March 12, 2017
Poor Achilles. From blond Aryan ubermensch to monkey.
Homer wrote that Achilles was dipped in the river Styx in order to make him immortal. What he didn’t mention, however, is that it also made him a nigger.
It’s a great thing that the good Jews at the BBC are now correcting the record with this newest remake of the Trojan wars.
Because while Homer foolishly thought Achilles was Greek, in fact he was a Ghanaian negro.
Yeah I’m sure Homer was a big fan of the niggers.
Survey the footage trailing Troy: Fall of a City – bearded men in togas, battles on horseback, the kind of candlelit sex scenes that will make watching episodes on public transport particularly tricky – and you’d be forgiven for thinking it was business as usual. Another blockbuster (albeit a small-screen one) depicting Homer’s mythical tale of war, gods and doomed love.
But BBC One’s splashy new eight-parter created by The Night Manager’s David Farr approaches this ancient story with something of a modern sensibility. And so it is that the character of Achilles, last embodied on screen by a lank-haired Brad Pitt in 2004’s Troy, will this time be played by British-Ghanaian actor David Gyasi. (Not to mention many other black roles in the series, including Hakeem Kae-Kazim as the god Zeus.) It’s a casting move that – with thudding, tedious predictability – has been met with opposition by a small, stubbornly vocal section of the internet.
Hollywood White-washing Achilles under the pretext that that’s what the book described him as, smdh.
“Homer in the Iliad repeatedly describes Achilles as ‘blonde’ and ‘golden-haired’,” whined one definite non-racist. “Mad PC decision,” tweeted another. “Would anyone be mad if I made movie [sic] about US history, and actor playing Obama would be white?” chipped in one more.
“#Netflix so you’re going to black wash troy fall of city the new show. zeus, achilles wasn’t black and more. as a Greek I am disgusted,” said one, in the interests of asserting Greek identity more than diminishing black actors, of course.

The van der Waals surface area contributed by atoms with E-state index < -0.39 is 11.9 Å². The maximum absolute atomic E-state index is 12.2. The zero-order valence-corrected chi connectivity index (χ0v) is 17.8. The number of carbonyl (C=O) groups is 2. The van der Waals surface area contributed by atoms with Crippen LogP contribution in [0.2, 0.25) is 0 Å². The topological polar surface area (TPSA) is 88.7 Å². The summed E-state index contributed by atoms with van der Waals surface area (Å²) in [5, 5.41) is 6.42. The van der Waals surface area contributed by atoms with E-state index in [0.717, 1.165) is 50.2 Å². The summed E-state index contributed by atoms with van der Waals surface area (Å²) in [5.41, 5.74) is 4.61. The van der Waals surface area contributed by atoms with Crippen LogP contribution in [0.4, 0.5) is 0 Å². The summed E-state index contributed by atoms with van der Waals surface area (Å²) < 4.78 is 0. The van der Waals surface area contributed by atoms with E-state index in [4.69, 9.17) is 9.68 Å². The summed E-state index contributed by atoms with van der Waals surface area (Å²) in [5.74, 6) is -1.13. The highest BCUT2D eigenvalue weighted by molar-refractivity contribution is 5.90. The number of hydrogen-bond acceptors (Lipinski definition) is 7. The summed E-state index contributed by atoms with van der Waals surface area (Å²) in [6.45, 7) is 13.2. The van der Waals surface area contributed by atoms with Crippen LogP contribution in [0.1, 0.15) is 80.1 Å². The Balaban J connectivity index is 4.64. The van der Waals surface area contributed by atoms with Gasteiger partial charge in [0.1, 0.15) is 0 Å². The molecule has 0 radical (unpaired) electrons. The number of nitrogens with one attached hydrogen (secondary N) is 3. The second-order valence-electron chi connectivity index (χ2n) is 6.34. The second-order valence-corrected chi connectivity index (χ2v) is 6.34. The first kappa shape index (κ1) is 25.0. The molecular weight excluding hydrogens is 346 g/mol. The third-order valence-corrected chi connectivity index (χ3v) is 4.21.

Who’s even writing this?
We’re dealing with a proud Wakandan here.
So how does our Wakandan writer explain why Achilles should be played by a Ghanaian actor?
Is it impossible to conceive of a black Greek man? What if he was mixed race, would that be acceptable? Would he seem more plausibly Greek?
Is it impossible to conceive of a horse, who’s actually a dog? What if it was a half-horse, half-dog hybrid? Would that be acceptable? Would a half-horse creature be more plausibly a dog than a full-blooded horse?
It’s a reminder that these arguments can’t withstand even the tiniest scrutiny. What those who object to Gyasi’s casting are really saying – beyond the handwringing about cultural authenticity – is, essentially, that they want to go back to the old days when you could get away with an all-white cast. When a grand, period saga like this would be a stealthy way to lock out non-white actors.
Yeah, exactly. If you made a movie about the Zulu tribe, you could never justify using their Blackness as an excuse to lock out White actors out of that production, right?
I think you should all contact the author, Jimi Famurewa, in order to support his crusade to redress this grievous error of history.